If you don't have space to store the tree, why not donate back to Salvation Army in January for the tax write off?  Then buy another tree (and the decorations) from the Salvation Army Store next December.  Sure beats renting a storage space and having your poor forgotten Christmas tree show up on Storage Wars, eh?  

Enjoy the season!

And: I want to write about something related to this.

I posted this photo with a similar message on facebook earlier this week.  A dear friend of mine was brave enough to speak up and say that she refuses to support the Salvation Army because they discriminate against gays.  She said she refuses to buy popcorn from a Boy Scout for the same reason (apparently Boy Scouts are to popcorn as Girl Scouts are to cookies?).   I can understand why she would feel that way.

I think it's good for people to make political statements expressing their disapproval and to help bring about change.  I also think it's good for people to be true to themselves; if it feels icky and gross buying popcorn from a Boy Scout (kind of like buying a cupcake from a Nazi bake sale), then they shouldn't do it.  

But for me ... knowing that the Boy Scouts are MOSTLY about doing good things ... I'd rather help the little Boy Scout "make a sale" and build some confidence, so I'd probably buy some of his popcorn (if he's got any vegan popcorn; if not, I might buy the smallest amount possible and give it to my boyfriend, who isn't vegan and who would totally understand why I had bought it; that is, because I didn't want to disappoint the little kid).

And I'd rather buy eco-friendly reduce / reuse / recycle products at the Salvation Army, which is on my way home, walking home from the train station.  One time I found a nice sitting chair (a rather large one), made in the USA out of real wood, with nice and arms and soft cushions (looks to be about 40 years old) at the Salvation Army.  Of course, no wasteful packaging either!  I bought it for $20 and walked all the way home with the chair balanced on my head!    Can't get more eco-friendly than that!  Meanwhile the $20 is going toward the Salvation Army's programs to help poor people in our community.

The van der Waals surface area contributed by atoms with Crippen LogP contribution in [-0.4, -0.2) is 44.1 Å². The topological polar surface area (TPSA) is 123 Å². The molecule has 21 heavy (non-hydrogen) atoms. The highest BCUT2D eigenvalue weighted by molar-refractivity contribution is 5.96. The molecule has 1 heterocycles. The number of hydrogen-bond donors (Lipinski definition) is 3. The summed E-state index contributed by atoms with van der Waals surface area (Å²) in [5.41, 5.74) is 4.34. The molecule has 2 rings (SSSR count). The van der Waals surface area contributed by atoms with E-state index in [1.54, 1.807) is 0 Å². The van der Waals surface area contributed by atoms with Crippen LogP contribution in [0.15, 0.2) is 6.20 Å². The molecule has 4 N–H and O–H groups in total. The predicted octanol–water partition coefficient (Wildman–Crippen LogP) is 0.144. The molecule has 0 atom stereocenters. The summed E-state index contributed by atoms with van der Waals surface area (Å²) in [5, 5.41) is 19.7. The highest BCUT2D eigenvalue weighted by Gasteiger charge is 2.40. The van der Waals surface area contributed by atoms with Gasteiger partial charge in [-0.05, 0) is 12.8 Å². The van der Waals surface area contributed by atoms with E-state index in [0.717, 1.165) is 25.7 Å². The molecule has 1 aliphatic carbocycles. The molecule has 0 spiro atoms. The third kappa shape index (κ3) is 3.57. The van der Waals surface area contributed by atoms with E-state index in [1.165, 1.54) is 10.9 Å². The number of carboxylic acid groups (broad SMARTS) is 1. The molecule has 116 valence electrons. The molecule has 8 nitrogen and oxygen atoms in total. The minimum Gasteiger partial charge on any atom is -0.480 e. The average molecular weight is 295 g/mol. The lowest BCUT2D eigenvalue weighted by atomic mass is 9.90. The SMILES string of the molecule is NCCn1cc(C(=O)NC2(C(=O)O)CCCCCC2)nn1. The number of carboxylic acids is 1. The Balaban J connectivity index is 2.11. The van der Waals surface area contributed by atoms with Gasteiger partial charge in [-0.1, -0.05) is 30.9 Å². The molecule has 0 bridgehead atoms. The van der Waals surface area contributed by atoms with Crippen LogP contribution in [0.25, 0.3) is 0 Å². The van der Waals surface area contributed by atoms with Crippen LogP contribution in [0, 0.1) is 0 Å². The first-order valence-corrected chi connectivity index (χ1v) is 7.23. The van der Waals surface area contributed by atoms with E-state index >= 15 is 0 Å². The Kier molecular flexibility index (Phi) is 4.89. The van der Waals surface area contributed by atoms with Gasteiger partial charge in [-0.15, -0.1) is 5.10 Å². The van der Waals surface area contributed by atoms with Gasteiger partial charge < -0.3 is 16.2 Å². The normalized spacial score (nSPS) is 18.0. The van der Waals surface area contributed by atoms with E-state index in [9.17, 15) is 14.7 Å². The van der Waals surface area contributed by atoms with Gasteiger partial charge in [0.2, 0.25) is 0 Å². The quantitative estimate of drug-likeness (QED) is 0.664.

So ... shopping at the Salvation Army on my way home is something I feel really good about, even though they are a religious organization which probably has a lot of views that I don't agree with.  I'm guessing they are anti-women's rights and anti-gay rights, but the crux of their mission is to help the poor in the community.

Personally, I wouldn't feel right, boycotting an organization that is mostly in the business of doing good.

Here's another perspective on this issue:

I could say to people who boast about all the fun they are having eating meat, cheese, and eggs, just for social eating, not for nutrition: "How could you be so cruel and insensitive?  By your thoughtless food choices, you are responsible for heartless cruelty to hundreds of pigs, chickens, turkeys, cows, and sea creatures! I know you do good things, too, but I refuse to support you because you are responsible for so much hurt and suffering in the world."  Some vegans DO avoid close contact with meat eaters because of this; some vegans even say they could never date a meat eater.

I feel that's what my friend is doing with the Salvation Army and the Boy Scouts.   She is ignoring all the good work they do and is instead focusing on this one issue.  Not to say that there's anything wrong with it, I do applaud her for standing up and make a statement; it's just not the same decision I would make in this circumstance.

But for me, personally, just because someone thinks eating meat and dairy is 100% cool, or that being gay means there's something wrong  / deviant / criminal about you, or that women should be forced to have babies just because they got pregnant, or that all people should have unrestricted access to semi-automatic weapons and machine guns, or that global climate change is not real, I would NOT automatically write the person off as "no good" and "not worthy of my support" due of these particular beliefs.  Even though I disagree with these beliefs, and even though these beliefs are causing a huge amount of unnecessary suffering and pain in this world.